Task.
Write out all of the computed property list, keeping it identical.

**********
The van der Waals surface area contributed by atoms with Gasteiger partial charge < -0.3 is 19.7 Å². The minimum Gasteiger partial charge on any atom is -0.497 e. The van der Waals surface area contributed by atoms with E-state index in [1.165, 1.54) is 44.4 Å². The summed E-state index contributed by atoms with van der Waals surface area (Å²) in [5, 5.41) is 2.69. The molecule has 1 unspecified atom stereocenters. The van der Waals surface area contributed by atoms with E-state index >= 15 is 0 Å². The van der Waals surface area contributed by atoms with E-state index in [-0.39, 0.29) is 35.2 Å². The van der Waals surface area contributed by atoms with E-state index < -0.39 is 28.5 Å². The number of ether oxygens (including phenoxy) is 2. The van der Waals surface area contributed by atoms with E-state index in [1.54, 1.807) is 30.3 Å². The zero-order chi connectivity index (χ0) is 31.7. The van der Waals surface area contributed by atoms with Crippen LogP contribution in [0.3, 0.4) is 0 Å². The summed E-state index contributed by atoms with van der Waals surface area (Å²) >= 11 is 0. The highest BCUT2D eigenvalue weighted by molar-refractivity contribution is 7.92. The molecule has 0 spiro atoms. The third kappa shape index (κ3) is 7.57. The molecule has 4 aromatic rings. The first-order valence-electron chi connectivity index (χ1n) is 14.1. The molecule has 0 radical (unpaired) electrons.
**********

The van der Waals surface area contributed by atoms with Gasteiger partial charge < -0.3 is 19.7 Å². The minimum Gasteiger partial charge on any atom is -0.497 e. The van der Waals surface area contributed by atoms with E-state index in [1.165, 1.54) is 44.4 Å². The summed E-state index contributed by atoms with van der Waals surface area (Å²) in [5, 5.41) is 2.69. The molecule has 1 unspecified atom stereocenters. The van der Waals surface area contributed by atoms with E-state index >= 15 is 0 Å². The van der Waals surface area contributed by atoms with E-state index in [-0.39, 0.29) is 35.2 Å². The van der Waals surface area contributed by atoms with E-state index < -0.39 is 28.5 Å². The number of ether oxygens (including phenoxy) is 2. The van der Waals surface area contributed by atoms with E-state index in [1.54, 1.807) is 30.3 Å². The zero-order chi connectivity index (χ0) is 31.7. The van der Waals surface area contributed by atoms with Crippen LogP contribution in [0.3, 0.4) is 0 Å². The summed E-state index contributed by atoms with van der Waals surface area (Å²) >= 11 is 0. The highest BCUT2D eigenvalue weighted by molar-refractivity contribution is 7.92. The molecule has 0 spiro atoms. The third kappa shape index (κ3) is 7.57. The molecule has 4 aromatic rings. The first-order valence-electron chi connectivity index (χ1n) is 14.1. The molecule has 0 radical (unpaired) electrons.